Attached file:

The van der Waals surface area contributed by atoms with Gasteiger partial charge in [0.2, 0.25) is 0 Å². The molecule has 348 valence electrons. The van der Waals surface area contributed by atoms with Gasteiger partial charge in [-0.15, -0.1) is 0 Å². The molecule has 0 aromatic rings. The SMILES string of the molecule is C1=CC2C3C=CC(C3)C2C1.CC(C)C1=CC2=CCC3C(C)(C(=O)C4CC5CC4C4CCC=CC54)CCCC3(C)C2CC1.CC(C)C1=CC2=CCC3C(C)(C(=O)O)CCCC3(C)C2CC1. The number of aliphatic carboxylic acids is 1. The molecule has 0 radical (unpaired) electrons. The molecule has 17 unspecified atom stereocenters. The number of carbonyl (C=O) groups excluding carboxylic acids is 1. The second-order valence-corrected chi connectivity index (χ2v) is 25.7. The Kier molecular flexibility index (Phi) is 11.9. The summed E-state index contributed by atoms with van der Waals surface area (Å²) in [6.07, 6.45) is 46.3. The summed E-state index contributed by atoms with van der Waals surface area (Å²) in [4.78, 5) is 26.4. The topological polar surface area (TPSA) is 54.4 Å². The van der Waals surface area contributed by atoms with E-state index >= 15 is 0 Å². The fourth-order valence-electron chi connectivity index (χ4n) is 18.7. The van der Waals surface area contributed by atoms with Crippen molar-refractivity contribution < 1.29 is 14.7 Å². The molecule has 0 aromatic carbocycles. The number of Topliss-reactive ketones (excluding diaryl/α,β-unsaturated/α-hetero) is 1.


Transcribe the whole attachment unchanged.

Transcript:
The van der Waals surface area contributed by atoms with Gasteiger partial charge in [0.2, 0.25) is 0 Å². The molecule has 348 valence electrons. The van der Waals surface area contributed by atoms with Gasteiger partial charge in [-0.15, -0.1) is 0 Å². The molecule has 0 aromatic rings. The SMILES string of the molecule is C1=CC2C3C=CC(C3)C2C1.CC(C)C1=CC2=CCC3C(C)(C(=O)C4CC5CC4C4CCC=CC54)CCCC3(C)C2CC1.CC(C)C1=CC2=CCC3C(C)(C(=O)O)CCCC3(C)C2CC1. The number of aliphatic carboxylic acids is 1. The molecule has 0 radical (unpaired) electrons. The molecule has 17 unspecified atom stereocenters. The number of carbonyl (C=O) groups excluding carboxylic acids is 1. The second-order valence-corrected chi connectivity index (χ2v) is 25.7. The Kier molecular flexibility index (Phi) is 11.9. The summed E-state index contributed by atoms with van der Waals surface area (Å²) in [6.07, 6.45) is 46.3. The summed E-state index contributed by atoms with van der Waals surface area (Å²) in [4.78, 5) is 26.4. The topological polar surface area (TPSA) is 54.4 Å². The van der Waals surface area contributed by atoms with E-state index >= 15 is 0 Å². The fourth-order valence-electron chi connectivity index (χ4n) is 18.7. The van der Waals surface area contributed by atoms with Crippen molar-refractivity contribution < 1.29 is 14.7 Å². The molecule has 0 aromatic carbocycles. The number of Topliss-reactive ketones (excluding diaryl/α,β-unsaturated/α-hetero) is 1.